In A Nutshell
Ohio only stopped corporal punishment in schools in 2009, and it only stopped in New Mexico in 2011. A few years later, it’s still legal in 19 states thanks to a ruling in a 1977 Florida court case that stated schools have every right to hit their students under the Constitution. When students took their school to court, saying paddling and spanking violated their Eighth Amendment rights of freedom from cruel and unusual punishment, the courts said the amendment was designed to protect convicts, not students.
The Whole Bushel
In this day and age, schools are incredibly particular when it comes to the treatment of children. Punishments aren’t too harsh, abuse of any kind isn’t tolerated, and everyone gets a ribbon, even if their biggest accomplishment is showing up and successfully holding down a chair. Feelings are delicate, after all, and parents are lawsuit-happy.
So it might be surprising that, in 2015, it’s still legal for teachers and other adults to spank pupils in some states.
There are 19 states in the US where corporal punishment—defined as the deliberate infliction of pain on a child to correct behavioral problems—is still absolutely fine.
Those 19 states are mostly in the South. Florida, Georgia, North Carolina, South Carolina, Alabama, Mississippi, Tennessee, Kentucky, Louisiana, Arkansas, Missouri, Texas, Oklahoma, and Kansas still allow for corporal discipline in schools. Slightly more surprising are the other four states: Colorado, Wyoming, Idaho, and Indiana.
In Ohio, it was legal until 2009. New Mexico only outlawed it in 2011, and some school districts in Florida—like the Marion County Public Schools district—had once outlawed it but have since brought it back with the stipulation that it only be used for offenses that included violence.
So the next logical question is to ask how often it happens. For those not familiar with it, the frequency might be pretty shocking.
The Civil Rights Data Collection survey done by the Department of Education found that when it came to the most heavy-handed schools, Texas topped the list. In 2006, 49,157 students were dealt old-fashioned paddlings, with 10,222 of those students having been diagnosed with some sort of disability.
Mississippi was second, with 38,131 students (5,831 with diagnosed disabilities) subjected to corporal punishment.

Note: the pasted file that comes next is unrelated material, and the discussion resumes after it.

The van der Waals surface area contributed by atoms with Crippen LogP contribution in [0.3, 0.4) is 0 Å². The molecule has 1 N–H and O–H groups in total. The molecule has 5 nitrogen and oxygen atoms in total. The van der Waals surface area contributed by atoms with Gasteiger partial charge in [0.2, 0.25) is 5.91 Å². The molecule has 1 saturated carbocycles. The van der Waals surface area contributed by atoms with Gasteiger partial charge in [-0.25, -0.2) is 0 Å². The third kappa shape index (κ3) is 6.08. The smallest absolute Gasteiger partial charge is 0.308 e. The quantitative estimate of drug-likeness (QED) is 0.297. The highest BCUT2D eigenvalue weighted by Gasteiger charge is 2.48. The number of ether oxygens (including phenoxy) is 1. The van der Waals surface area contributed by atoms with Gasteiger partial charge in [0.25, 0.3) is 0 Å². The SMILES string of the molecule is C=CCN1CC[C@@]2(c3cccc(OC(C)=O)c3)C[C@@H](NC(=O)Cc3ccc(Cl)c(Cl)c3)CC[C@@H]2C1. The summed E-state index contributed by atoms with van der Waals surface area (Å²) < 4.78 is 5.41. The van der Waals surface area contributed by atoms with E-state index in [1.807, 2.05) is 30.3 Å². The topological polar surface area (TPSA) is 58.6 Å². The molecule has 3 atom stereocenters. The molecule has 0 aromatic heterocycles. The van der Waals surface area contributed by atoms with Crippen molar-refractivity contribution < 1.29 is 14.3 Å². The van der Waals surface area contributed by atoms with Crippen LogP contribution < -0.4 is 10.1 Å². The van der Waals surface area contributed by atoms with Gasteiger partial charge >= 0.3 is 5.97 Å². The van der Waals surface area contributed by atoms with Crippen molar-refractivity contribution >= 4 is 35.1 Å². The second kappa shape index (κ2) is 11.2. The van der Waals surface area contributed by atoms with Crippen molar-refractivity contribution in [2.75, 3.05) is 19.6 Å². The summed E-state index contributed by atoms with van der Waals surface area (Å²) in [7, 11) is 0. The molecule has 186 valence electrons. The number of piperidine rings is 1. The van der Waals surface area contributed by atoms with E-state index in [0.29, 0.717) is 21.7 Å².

It’s not always done with parental consent, either. In 2009, an 11-year-old Texas boy went home covered in bruises after a paddling from a school principal left him unable to breathe after an asthma attack. While most punishments were handed out with students bent over a chair, other schools preferred to have their staff pin students on the floor for their punishments.
So how exactly is this still a thing? In 1977, Ingraham v. Wright took the matter to a Florida court. Students argued that the beatings were cruel and unusual punishment, which is specifically prohibited by the Constitution. But the court sided with the school districts, stating that the students had been afforded other rights (like due process) and that the Eighth Amendment actually didn’t even apply anyway since it was geared toward the protection of criminals, not students. The US Supreme Court upheld the decision.
And that ruling means that it continues to be all right for schools to dish out corporal punishment for whatever offenses they deem worthy. It’s usually done in lieu of out-of-school suspensions.
How much damage it does is still debated. While some studies suggest the occasional spanking might have a positive influence on behavior when it’s done in conjunction with other corrective tools and not overused, those studies were following spanking done by parents in homes.
In school is another matter, with other studies suggesting paddling in schools changes the entire dynamic of school as a learning environment and teachers as authority figures who are to be trusted. It’s also warned that it can lead to students being more likely to drop out of school, and suffer long-term effects.